Psychedelics are associated with mystical and religious experiences. The psychedelic experience is often compared to non-ordinary forms of consciousness such as trance, meditation, yoga, and dreaming. Many users feel these chemicals are essential components to their spiritual lives and of profound significance to it: locking people up for exploring their spirituality is unconscionable. Many of the users of psychedelics are not motivated by hedonism, but seek the insights and transformations that psychedelics can bring.
The United Kingdom is a signatory of the European Convention on Human Rights which provides a right to freedom of thought, conscience and religion.
Article 9 guarantees: “the right to freedom of thought, conscience and religion; this right includes freedom to change his religion or belief and freedom, either alone or in community with others and in public or private, to manifest his religion or belief, in worship, teaching, practice and observance”
Can right to use psychedelic compounds be defended based on their role as sacraments within one’s spiritual practice, even if this practice occurs outside an established or organised religion?
Article 9 adds some limitations however:
“freedom to manifest one’s religion or beliefs shall be subject only to such limitations as are prescribed by law and are necessary in a democratic society in the interests of public safety, for the protection of public order, health or morals, or for the protection of the rights and freedoms of others”.
Since the risks asosciated with psychedelics are, according to research, relatively small. We maintain that the use of psychedelics does not sufficiently contradict any of the above provisos of the ECHR. Further, the abilty for psychedelics to improve mental and physical wellbeings must be taken into account.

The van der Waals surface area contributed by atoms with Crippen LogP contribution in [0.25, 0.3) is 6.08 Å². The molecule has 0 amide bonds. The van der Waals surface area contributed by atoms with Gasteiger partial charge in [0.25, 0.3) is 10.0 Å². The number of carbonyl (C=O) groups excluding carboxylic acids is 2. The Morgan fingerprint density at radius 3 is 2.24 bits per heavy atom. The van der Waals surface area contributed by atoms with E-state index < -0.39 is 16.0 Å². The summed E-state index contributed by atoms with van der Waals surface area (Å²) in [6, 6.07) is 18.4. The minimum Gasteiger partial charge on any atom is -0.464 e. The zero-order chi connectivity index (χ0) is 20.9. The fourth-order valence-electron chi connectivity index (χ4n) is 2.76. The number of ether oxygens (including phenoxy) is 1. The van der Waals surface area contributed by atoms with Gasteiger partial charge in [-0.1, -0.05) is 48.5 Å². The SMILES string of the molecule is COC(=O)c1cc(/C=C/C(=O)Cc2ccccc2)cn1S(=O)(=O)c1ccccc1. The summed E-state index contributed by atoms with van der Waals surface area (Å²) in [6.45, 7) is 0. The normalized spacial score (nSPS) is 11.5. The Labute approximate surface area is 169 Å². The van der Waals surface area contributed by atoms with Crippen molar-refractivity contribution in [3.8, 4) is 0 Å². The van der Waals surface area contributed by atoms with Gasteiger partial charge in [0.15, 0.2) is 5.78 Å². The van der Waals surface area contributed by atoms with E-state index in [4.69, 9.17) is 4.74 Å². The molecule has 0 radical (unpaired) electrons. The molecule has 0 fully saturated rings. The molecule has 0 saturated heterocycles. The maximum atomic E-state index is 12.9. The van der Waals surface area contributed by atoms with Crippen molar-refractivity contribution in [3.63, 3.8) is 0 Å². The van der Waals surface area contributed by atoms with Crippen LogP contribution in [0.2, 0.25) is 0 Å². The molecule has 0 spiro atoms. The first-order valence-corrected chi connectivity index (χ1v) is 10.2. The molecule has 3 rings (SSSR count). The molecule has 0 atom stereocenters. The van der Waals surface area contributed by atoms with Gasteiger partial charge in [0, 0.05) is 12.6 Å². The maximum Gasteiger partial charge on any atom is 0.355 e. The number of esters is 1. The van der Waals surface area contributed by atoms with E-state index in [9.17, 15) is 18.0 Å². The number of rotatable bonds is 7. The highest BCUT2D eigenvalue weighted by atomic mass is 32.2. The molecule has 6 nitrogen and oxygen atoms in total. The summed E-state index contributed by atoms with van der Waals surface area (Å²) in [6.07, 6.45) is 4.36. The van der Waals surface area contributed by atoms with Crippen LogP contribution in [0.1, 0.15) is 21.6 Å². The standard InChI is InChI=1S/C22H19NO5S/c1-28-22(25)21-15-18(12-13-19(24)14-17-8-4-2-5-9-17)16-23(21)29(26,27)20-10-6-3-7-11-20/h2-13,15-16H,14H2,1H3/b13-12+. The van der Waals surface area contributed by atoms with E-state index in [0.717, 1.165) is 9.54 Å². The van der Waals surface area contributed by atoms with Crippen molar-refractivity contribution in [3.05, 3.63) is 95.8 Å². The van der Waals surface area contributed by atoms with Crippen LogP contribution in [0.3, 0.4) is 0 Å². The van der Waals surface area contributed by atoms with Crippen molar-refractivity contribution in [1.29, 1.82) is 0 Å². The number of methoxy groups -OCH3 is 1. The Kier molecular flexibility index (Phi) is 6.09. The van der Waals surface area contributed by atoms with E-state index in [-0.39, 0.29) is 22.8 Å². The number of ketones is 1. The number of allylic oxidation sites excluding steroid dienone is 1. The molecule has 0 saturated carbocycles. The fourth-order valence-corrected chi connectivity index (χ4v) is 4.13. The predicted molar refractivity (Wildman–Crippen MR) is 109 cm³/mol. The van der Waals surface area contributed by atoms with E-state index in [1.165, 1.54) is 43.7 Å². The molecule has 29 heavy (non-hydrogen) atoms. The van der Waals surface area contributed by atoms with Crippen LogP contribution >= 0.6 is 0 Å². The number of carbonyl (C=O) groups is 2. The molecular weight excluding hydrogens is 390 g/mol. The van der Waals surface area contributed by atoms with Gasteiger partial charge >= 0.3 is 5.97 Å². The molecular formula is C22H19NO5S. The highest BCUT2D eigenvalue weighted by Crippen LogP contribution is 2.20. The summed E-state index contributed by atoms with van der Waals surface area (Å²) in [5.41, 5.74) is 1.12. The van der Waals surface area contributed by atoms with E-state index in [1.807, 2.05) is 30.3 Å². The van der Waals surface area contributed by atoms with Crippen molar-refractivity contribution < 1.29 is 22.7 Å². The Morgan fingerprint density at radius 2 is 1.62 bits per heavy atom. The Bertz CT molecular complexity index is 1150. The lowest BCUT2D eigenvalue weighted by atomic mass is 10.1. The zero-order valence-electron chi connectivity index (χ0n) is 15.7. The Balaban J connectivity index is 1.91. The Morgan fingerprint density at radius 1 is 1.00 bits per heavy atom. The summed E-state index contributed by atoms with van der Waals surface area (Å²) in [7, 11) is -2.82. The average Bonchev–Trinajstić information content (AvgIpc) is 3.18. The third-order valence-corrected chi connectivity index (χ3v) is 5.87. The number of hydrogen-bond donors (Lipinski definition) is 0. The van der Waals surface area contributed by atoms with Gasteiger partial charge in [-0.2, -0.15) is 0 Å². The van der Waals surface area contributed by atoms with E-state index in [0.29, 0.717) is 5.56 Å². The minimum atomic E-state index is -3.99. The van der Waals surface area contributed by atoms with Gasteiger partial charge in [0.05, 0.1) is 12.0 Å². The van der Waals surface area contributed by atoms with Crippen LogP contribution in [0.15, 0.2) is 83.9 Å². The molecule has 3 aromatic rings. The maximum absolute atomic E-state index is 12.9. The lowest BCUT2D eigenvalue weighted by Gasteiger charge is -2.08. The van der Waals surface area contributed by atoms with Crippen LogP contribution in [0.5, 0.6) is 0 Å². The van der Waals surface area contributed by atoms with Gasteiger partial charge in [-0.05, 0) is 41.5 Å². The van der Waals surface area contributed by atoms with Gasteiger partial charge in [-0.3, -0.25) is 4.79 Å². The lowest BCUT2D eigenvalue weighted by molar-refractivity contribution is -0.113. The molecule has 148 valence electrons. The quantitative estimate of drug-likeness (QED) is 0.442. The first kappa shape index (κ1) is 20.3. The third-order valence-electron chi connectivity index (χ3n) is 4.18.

Psychedelic compounds have been used in shamanic rituals for thousands of years. A country that respects spiritual and religious freedom would not forbid its citizens from exploring such rites. Ancient cave-painting depicting psilocybin mushrooms suggest they were considered to be of vital importance to people in early civilizations.
The ability to form new religious traditions involving psychedelics as sacraments is made impossible by current drug laws: many feel that such movements are the best way to integrate safe and responsible psychedelic use into mainstream society. Current freedom of religion laws seem merely to protect pre-existing religions. Previous attempts to establish organised religious movements that involve the use of psychedelics have been thwarted by Western governments. There is some evidence to suggest that psychedelics had a role in the genesis of some of the world’s present day major religions.
By changing the laws and decriminalising psychedelics we grant the population of Britain a greater degree of spiritual and religious freedom. Provisions must be made so that individuals who use psychedelics with a view to spiritual development are not incarcerated: the imprisonment of harmless mystics is a travesty of justice.
The advancing of Britain’s spiritual life should motivate policy makers since it strengthens the psychological wellbeing and the moral constitution of the nation.